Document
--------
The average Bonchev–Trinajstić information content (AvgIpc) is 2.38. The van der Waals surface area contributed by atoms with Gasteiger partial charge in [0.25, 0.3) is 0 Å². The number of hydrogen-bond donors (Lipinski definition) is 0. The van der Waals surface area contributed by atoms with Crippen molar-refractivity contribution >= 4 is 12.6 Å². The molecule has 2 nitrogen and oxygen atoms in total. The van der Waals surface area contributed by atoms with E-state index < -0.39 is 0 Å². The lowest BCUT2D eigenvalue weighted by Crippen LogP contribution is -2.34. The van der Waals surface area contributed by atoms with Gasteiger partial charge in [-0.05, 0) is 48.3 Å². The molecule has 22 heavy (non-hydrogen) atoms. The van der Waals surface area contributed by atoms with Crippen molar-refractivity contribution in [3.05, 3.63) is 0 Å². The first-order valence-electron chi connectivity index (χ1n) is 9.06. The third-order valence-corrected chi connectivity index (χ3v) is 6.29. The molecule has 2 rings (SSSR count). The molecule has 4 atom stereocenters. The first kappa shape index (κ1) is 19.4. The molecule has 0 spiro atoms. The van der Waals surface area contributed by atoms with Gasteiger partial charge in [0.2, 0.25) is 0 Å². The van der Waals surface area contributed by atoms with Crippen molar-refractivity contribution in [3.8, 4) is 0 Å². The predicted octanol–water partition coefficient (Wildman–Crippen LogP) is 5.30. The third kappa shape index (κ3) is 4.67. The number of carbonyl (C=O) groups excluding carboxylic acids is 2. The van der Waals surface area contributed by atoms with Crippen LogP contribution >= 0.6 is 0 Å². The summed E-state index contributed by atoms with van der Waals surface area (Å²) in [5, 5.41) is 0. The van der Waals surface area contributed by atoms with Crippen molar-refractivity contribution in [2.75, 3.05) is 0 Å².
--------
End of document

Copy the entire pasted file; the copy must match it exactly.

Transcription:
The average Bonchev–Trinajstić information content (AvgIpc) is 2.38. The van der Waals surface area contributed by atoms with Gasteiger partial charge in [0.25, 0.3) is 0 Å². The number of hydrogen-bond donors (Lipinski definition) is 0. The van der Waals surface area contributed by atoms with Crippen molar-refractivity contribution >= 4 is 12.6 Å². The molecule has 2 nitrogen and oxygen atoms in total. The van der Waals surface area contributed by atoms with E-state index < -0.39 is 0 Å². The lowest BCUT2D eigenvalue weighted by Crippen LogP contribution is -2.34. The van der Waals surface area contributed by atoms with Gasteiger partial charge in [-0.05, 0) is 48.3 Å². The molecule has 22 heavy (non-hydrogen) atoms. The van der Waals surface area contributed by atoms with Crippen molar-refractivity contribution in [3.05, 3.63) is 0 Å². The first-order valence-electron chi connectivity index (χ1n) is 9.06. The third-order valence-corrected chi connectivity index (χ3v) is 6.29. The molecule has 2 rings (SSSR count). The molecule has 4 atom stereocenters. The first kappa shape index (κ1) is 19.4. The molecule has 0 spiro atoms. The van der Waals surface area contributed by atoms with Gasteiger partial charge in [0.2, 0.25) is 0 Å². The van der Waals surface area contributed by atoms with Crippen molar-refractivity contribution in [3.8, 4) is 0 Å². The predicted octanol–water partition coefficient (Wildman–Crippen LogP) is 5.30. The third kappa shape index (κ3) is 4.67. The number of carbonyl (C=O) groups excluding carboxylic acids is 2. The van der Waals surface area contributed by atoms with Crippen LogP contribution >= 0.6 is 0 Å². The summed E-state index contributed by atoms with van der Waals surface area (Å²) in [5, 5.41) is 0. The van der Waals surface area contributed by atoms with Crippen molar-refractivity contribution in [2.75, 3.05) is 0 Å².